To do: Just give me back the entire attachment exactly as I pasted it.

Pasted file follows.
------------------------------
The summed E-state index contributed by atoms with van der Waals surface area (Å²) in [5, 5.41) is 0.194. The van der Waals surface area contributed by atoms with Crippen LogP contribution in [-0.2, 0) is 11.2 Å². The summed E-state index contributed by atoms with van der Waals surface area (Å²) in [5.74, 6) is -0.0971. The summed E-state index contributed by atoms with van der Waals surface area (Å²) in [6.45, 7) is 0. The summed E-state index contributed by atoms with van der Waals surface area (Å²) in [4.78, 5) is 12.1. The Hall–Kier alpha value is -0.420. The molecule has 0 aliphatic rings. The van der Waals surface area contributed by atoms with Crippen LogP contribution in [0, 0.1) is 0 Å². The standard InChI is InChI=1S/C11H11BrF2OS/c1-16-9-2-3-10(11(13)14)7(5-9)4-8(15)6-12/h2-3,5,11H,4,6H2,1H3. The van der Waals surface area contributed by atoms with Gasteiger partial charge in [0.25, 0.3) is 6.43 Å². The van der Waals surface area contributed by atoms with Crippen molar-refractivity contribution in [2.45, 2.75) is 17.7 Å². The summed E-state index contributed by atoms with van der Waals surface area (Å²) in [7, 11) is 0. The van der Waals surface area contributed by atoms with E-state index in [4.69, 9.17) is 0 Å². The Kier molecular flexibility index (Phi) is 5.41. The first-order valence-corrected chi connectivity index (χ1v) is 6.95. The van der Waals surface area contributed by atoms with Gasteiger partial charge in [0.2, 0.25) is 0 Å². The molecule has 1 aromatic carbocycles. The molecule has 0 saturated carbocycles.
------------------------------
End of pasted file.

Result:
The summed E-state index contributed by atoms with van der Waals surface area (Å²) in [5, 5.41) is 0.194. The van der Waals surface area contributed by atoms with Crippen LogP contribution in [-0.2, 0) is 11.2 Å². The summed E-state index contributed by atoms with van der Waals surface area (Å²) in [5.74, 6) is -0.0971. The summed E-state index contributed by atoms with van der Waals surface area (Å²) in [6.45, 7) is 0. The summed E-state index contributed by atoms with van der Waals surface area (Å²) in [4.78, 5) is 12.1. The Hall–Kier alpha value is -0.420. The molecule has 0 aliphatic rings. The van der Waals surface area contributed by atoms with Crippen LogP contribution in [0, 0.1) is 0 Å². The standard InChI is InChI=1S/C11H11BrF2OS/c1-16-9-2-3-10(11(13)14)7(5-9)4-8(15)6-12/h2-3,5,11H,4,6H2,1H3. The van der Waals surface area contributed by atoms with Gasteiger partial charge in [0.25, 0.3) is 6.43 Å². The van der Waals surface area contributed by atoms with Crippen molar-refractivity contribution in [2.45, 2.75) is 17.7 Å². The summed E-state index contributed by atoms with van der Waals surface area (Å²) in [7, 11) is 0. The van der Waals surface area contributed by atoms with E-state index in [4.69, 9.17) is 0 Å². The Kier molecular flexibility index (Phi) is 5.41. The first-order valence-corrected chi connectivity index (χ1v) is 6.95. The van der Waals surface area contributed by atoms with Gasteiger partial charge in [0.2, 0.25) is 0 Å². The molecule has 1 aromatic carbocycles. The molecule has 0 saturated carbocycles.